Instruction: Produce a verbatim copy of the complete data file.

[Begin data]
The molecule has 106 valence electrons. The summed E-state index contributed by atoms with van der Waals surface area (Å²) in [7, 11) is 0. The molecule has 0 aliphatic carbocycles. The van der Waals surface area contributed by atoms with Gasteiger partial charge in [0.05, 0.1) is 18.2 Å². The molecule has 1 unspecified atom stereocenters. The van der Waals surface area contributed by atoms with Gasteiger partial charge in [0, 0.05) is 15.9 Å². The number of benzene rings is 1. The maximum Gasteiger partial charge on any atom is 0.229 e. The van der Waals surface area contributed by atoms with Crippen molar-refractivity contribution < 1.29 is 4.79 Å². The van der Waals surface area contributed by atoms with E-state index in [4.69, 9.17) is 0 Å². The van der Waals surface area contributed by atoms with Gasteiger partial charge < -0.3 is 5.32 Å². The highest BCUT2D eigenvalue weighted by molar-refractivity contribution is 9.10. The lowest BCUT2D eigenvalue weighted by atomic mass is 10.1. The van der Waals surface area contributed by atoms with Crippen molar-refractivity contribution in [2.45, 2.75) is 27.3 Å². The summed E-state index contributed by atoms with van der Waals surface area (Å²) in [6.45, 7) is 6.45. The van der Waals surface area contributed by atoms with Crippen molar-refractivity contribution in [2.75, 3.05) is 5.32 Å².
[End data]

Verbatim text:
The molecule has 106 valence electrons. The summed E-state index contributed by atoms with van der Waals surface area (Å²) in [7, 11) is 0. The molecule has 0 aliphatic carbocycles. The van der Waals surface area contributed by atoms with Gasteiger partial charge in [0.05, 0.1) is 18.2 Å². The molecule has 1 unspecified atom stereocenters. The van der Waals surface area contributed by atoms with Gasteiger partial charge in [0, 0.05) is 15.9 Å². The number of benzene rings is 1. The maximum Gasteiger partial charge on any atom is 0.229 e. The van der Waals surface area contributed by atoms with Crippen molar-refractivity contribution < 1.29 is 4.79 Å². The van der Waals surface area contributed by atoms with E-state index in [4.69, 9.17) is 0 Å². The van der Waals surface area contributed by atoms with Gasteiger partial charge < -0.3 is 5.32 Å². The highest BCUT2D eigenvalue weighted by molar-refractivity contribution is 9.10. The lowest BCUT2D eigenvalue weighted by atomic mass is 10.1. The van der Waals surface area contributed by atoms with Crippen molar-refractivity contribution in [2.45, 2.75) is 27.3 Å². The summed E-state index contributed by atoms with van der Waals surface area (Å²) in [6.45, 7) is 6.45. The van der Waals surface area contributed by atoms with Crippen molar-refractivity contribution in [2.75, 3.05) is 5.32 Å².